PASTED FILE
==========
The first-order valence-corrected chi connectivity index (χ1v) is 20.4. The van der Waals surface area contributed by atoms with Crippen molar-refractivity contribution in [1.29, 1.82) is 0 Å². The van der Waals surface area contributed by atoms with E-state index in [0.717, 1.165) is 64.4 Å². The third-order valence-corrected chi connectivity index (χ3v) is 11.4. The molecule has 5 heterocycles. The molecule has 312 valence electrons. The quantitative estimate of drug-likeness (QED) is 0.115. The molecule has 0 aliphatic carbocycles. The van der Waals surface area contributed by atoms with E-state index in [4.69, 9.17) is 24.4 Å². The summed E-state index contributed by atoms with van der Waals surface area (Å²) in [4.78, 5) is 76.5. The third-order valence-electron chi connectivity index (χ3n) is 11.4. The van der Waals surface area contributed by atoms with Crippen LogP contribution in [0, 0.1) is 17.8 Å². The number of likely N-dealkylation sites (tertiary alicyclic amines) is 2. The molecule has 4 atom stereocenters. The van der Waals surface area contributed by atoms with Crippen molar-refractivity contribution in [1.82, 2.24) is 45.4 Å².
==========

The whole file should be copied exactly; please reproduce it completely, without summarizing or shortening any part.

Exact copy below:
The first-order valence-corrected chi connectivity index (χ1v) is 20.4. The van der Waals surface area contributed by atoms with Crippen molar-refractivity contribution in [1.29, 1.82) is 0 Å². The van der Waals surface area contributed by atoms with E-state index in [0.717, 1.165) is 64.4 Å². The third-order valence-corrected chi connectivity index (χ3v) is 11.4. The molecule has 5 heterocycles. The molecule has 312 valence electrons. The quantitative estimate of drug-likeness (QED) is 0.115. The molecule has 0 aliphatic carbocycles. The van der Waals surface area contributed by atoms with E-state index in [4.69, 9.17) is 24.4 Å². The summed E-state index contributed by atoms with van der Waals surface area (Å²) in [4.78, 5) is 76.5. The third-order valence-electron chi connectivity index (χ3n) is 11.4. The van der Waals surface area contributed by atoms with Crippen LogP contribution in [0, 0.1) is 17.8 Å². The number of likely N-dealkylation sites (tertiary alicyclic amines) is 2. The molecule has 4 atom stereocenters. The van der Waals surface area contributed by atoms with Crippen molar-refractivity contribution in [1.82, 2.24) is 45.4 Å².